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The oil and gas industry continues to be among the highest-risk industries for workers.
Between fire hazards, chemical hazards, confined spaces, heavy machinery, falls, ergonomic hazards, and electrical hazards, the workplace looks like a magnet for disaster–if you don’t take steps to prevent them.
Between OSHA guidelines and common sense, you have plenty of room to make your workplace safer. Here are a few tips to help you get on track.
One of the most basic things you can do to ensure the safety of your workers is to invest in a good safety program.
This safety program should adequately address the common safety problems your workers face, including steps to prevent potential hazards and what workers should do if a situation takes a turn for the worse.
But at a deeper level, you need a safety program that unites your workers. Your safety program won’t do you any good if you haven’t cultivated an atmosphere of respect and dignity. Workers should feel secure enough to come to you with problems. They should feel confident that when they come to you, you’ll take steps to quickly and effectively address the problems they’ve raised.
Part of this process is actively collaborating with your local emergency response teams.
Your local emergency response team is your first point of contact if something goes wrong. They’re also the ones best equipped to tell you how emergencies can happen and what you can do to avoid making that dreaded 911 call.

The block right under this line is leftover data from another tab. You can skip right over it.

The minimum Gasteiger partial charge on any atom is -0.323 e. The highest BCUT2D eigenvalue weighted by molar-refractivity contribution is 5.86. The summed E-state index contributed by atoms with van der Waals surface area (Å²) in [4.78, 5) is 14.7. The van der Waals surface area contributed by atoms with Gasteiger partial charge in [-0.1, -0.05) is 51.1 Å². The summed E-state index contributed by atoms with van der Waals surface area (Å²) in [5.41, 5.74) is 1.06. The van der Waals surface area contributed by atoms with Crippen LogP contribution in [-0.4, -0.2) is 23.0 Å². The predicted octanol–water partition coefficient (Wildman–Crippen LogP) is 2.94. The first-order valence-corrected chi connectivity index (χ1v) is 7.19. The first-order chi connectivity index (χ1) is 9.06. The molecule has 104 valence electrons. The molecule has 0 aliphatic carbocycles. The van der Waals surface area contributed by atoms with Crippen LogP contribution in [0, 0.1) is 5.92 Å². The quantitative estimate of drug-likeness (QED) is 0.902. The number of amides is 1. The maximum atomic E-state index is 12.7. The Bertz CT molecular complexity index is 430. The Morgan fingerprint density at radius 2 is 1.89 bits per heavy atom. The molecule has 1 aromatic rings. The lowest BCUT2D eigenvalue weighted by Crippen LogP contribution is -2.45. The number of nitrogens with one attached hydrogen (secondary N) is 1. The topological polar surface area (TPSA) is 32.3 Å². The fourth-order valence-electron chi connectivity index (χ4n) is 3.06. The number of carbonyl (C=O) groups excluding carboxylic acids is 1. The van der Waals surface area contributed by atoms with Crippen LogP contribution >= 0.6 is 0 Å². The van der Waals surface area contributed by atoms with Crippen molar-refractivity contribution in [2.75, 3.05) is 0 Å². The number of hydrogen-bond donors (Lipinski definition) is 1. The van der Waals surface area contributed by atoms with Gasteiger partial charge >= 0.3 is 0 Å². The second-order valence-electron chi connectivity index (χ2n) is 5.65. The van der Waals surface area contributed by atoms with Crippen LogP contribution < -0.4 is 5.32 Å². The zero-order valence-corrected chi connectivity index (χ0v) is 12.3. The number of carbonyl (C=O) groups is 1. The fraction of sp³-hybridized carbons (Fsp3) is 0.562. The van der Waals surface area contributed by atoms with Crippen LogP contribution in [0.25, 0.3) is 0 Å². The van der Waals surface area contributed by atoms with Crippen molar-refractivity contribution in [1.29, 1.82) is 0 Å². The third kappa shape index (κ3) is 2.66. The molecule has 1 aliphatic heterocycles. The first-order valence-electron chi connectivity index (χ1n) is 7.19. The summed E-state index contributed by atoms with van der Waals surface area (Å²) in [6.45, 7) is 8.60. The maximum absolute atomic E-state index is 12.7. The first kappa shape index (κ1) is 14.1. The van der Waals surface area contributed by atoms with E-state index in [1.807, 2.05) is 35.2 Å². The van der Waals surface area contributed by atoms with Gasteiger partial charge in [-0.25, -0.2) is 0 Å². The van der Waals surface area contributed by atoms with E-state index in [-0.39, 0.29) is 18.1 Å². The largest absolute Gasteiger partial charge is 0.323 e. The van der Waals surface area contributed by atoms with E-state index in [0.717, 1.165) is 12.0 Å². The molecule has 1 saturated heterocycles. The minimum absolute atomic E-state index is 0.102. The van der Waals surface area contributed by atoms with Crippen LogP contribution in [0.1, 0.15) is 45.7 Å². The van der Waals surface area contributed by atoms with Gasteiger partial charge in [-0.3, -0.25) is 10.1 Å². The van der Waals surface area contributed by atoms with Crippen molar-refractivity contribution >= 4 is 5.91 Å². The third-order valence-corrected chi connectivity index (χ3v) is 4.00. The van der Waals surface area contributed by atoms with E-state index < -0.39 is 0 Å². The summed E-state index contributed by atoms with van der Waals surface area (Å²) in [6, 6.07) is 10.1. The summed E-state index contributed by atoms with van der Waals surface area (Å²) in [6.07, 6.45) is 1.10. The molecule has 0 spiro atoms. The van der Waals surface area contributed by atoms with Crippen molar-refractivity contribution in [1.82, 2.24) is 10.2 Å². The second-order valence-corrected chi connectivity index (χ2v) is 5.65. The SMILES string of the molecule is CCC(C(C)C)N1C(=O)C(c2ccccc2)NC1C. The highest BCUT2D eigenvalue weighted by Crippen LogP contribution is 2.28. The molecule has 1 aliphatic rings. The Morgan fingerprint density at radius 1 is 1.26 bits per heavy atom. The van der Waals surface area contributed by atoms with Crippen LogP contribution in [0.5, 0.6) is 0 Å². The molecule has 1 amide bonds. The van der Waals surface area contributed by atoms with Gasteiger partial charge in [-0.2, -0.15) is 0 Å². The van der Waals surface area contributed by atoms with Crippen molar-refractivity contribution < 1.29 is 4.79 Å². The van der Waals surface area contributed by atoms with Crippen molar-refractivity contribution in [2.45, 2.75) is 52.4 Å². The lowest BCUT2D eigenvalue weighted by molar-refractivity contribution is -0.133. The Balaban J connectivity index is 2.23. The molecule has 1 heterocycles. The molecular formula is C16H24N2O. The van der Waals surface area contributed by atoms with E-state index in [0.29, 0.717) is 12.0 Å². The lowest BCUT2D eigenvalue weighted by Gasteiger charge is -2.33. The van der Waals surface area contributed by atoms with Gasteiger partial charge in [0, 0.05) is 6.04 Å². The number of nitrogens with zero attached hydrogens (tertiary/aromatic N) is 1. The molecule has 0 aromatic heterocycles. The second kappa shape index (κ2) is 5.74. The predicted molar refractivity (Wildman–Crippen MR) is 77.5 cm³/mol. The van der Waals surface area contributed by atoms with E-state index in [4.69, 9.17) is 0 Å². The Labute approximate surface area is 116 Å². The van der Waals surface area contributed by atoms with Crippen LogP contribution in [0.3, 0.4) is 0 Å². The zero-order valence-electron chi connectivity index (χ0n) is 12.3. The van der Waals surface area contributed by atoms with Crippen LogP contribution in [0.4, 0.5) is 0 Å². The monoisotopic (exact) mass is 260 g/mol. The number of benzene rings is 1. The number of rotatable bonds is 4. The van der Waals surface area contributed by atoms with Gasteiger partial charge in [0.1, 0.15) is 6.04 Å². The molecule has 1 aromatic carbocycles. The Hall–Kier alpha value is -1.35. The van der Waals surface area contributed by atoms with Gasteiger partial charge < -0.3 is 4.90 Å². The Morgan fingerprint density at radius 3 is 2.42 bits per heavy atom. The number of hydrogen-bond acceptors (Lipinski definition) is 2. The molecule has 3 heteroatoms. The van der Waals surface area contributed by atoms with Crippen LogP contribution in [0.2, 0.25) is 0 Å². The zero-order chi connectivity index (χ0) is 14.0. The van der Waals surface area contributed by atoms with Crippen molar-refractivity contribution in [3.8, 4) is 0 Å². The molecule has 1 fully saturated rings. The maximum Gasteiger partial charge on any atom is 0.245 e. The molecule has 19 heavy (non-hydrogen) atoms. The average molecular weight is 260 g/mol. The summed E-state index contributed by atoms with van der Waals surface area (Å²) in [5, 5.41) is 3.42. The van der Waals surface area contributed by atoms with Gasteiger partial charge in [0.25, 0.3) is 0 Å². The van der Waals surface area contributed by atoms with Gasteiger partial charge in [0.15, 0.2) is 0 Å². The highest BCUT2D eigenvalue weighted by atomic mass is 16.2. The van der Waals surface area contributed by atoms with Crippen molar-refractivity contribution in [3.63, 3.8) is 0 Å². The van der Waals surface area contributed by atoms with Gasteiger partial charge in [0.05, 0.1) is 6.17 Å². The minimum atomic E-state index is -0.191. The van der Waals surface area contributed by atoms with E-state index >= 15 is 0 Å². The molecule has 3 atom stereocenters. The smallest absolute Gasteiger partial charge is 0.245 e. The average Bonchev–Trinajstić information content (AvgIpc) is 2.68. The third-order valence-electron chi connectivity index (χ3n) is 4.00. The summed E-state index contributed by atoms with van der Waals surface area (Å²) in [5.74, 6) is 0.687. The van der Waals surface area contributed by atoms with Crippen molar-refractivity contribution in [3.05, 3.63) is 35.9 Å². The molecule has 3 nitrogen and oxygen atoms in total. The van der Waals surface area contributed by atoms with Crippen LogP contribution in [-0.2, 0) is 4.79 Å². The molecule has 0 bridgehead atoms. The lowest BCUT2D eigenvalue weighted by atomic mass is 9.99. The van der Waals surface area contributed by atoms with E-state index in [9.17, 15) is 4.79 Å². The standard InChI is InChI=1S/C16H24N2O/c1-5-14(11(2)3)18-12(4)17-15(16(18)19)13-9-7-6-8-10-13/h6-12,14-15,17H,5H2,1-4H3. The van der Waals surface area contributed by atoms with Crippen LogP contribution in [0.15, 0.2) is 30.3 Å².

So, take the time to actively work with your local emergency responders. Make sure that you’ve created a relationship where everyone involved – first responders, rig workers, and health and safety professionals at your company – can quickly and effectively pool resources in the event of an emergency.
Of course, monitoring the situation at in the workplace isn’t enough. Your workers are just as much a part of the safety of your workplace as any policy you implement, and you need to ensure they are willing and able to participate in keeping their colleagues safe.
For starters, you should ensure that all employees are trained in the appropriate safety procedures. You should conduct regular checks to ensure that employees are following the safety procedures you’ve set.
Worker culture plays a huge role in the overall health and safety of the industry. In particular, the pervasive “tough guy” attitude can pose serious risks if you allow it to play a role in your workplace.
When your workers are trying to uphold the tough guy stereotype in your workplace, they’re more likely to internalize stress and fatigue. They won’t say anything if they’re in pain and they won’t say anything if something is affecting them which could turn into a larger problem for those around them.
To prevent this, you have to promote a culture of openness. Put the time and effort into building a community and a sense of trust and openness among your workers. This way, they’re far more likely to speak up when something is bothering them and won’t try to soldier through if they see something wrong.
And as an employer, that creates a far safer, healthier worker environment. Plus, it leaves you with employees who are ultimately far happier with their work experience.
Oil and gas safety doesn’t have to be an uphill battle. You just need the right tools for the job. We know the unique challenges faced by employers in the oil and gas industry, and we know that you need the best solutions to eliminate safety risk. If you’d like to find out how we can help, contact us to get in touch.
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